Q: Should it be the first author or the corresponding author who checks and edits as per the target journal requirements?
If I am the first author of a scientific paper, is it my responsibility to check the target journal’s requirements (number of pages, font, etc.) and make changes to the paper’s text accordingly? Or is that the responsibility of the corresponding author?
The corresponding author is typically a senior researcher or academic, such as a senior professor or a principal investigator (PI), with considerable publishing knowledge and experience. For this reason, they are usually nominated to the role by the rest of the authors in the group. Due to their experience with publishing, they are expected to be familiar with the target journal’s requirements with regard to scope, content, style, and formatting and ensure these are adhered to.
So, technically speaking, the corresponding author needs to check the target journal’s requirements in these matters. However, they do not need to make the adaptations and modifications themselves, unless decided previously by the group. They could assign this task to one of the other authors, perhaps the first author (as you have asked), rather than doing it themselves. However, it is their responsibility to submit a quality manuscript (in terms of both content and style). So, at the time of submission, even if they haven’t made the edits themselves, they need to review the manuscript to ensure the journal’s requirements have been followed.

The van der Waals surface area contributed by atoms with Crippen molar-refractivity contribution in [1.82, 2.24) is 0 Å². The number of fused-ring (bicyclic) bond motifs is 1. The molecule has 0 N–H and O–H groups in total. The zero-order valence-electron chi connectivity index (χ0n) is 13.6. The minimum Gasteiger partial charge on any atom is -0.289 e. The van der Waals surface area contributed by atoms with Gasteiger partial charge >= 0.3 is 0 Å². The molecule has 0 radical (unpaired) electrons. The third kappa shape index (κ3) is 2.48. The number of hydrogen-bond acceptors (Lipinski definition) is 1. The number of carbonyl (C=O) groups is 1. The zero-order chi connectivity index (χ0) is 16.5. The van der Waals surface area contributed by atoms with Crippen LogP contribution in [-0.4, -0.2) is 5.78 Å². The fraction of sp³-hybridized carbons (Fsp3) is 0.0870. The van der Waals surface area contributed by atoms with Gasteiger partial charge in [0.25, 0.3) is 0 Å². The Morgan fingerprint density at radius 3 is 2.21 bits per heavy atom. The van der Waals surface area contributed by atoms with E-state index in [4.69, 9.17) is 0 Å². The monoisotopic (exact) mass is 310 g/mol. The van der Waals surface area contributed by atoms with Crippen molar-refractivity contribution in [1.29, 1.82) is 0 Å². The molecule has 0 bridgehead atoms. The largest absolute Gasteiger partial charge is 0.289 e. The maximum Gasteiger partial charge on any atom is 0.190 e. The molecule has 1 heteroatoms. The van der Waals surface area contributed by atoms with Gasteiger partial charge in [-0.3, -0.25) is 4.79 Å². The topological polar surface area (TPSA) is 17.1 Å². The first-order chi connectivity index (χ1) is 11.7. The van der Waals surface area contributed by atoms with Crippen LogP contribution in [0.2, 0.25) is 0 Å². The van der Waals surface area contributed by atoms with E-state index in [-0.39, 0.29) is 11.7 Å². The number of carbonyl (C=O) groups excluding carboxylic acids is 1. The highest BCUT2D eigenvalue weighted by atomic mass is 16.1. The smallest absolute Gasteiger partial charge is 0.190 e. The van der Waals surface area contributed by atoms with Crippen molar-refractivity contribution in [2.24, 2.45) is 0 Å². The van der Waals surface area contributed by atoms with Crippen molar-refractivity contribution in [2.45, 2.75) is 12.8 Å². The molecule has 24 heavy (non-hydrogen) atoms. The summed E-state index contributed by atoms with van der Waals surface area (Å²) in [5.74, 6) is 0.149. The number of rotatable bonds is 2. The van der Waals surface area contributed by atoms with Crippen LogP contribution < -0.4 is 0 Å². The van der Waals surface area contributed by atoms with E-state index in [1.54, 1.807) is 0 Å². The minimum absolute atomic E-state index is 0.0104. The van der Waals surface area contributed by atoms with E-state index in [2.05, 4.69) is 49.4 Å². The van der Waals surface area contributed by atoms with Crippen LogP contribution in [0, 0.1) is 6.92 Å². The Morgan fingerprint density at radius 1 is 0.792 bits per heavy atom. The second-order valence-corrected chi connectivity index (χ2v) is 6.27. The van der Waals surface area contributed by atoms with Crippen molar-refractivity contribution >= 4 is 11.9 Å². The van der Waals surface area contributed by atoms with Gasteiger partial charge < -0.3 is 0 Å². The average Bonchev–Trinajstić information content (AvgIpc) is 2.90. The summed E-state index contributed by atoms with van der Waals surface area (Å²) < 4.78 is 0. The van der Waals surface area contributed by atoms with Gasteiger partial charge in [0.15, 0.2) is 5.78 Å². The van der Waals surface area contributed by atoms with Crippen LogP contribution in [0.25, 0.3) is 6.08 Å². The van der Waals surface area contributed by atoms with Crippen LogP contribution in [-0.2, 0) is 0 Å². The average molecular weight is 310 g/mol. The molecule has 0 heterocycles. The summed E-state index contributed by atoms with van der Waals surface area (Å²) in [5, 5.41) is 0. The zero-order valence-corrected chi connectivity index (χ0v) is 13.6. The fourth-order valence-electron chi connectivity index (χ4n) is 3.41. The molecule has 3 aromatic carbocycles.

When reviewing the manuscript, if the journal editor finds issues with the manuscript style and formatting, they will inform the corresponding author, who again may choose to have one of the other authors make these changes.
Note: If a contributor other than an author handles only the editing and style and formatting of the paper, they will not be an author on the paper but a non-author contributor and need to be acknowledged as such. For instance, this work could be done by a freelance editor or an editing service (such as the one we provide). You can learn more about non-author contributors here.
To know more about the roles and responsibilities of corresponding authors, you may refer to the following resources: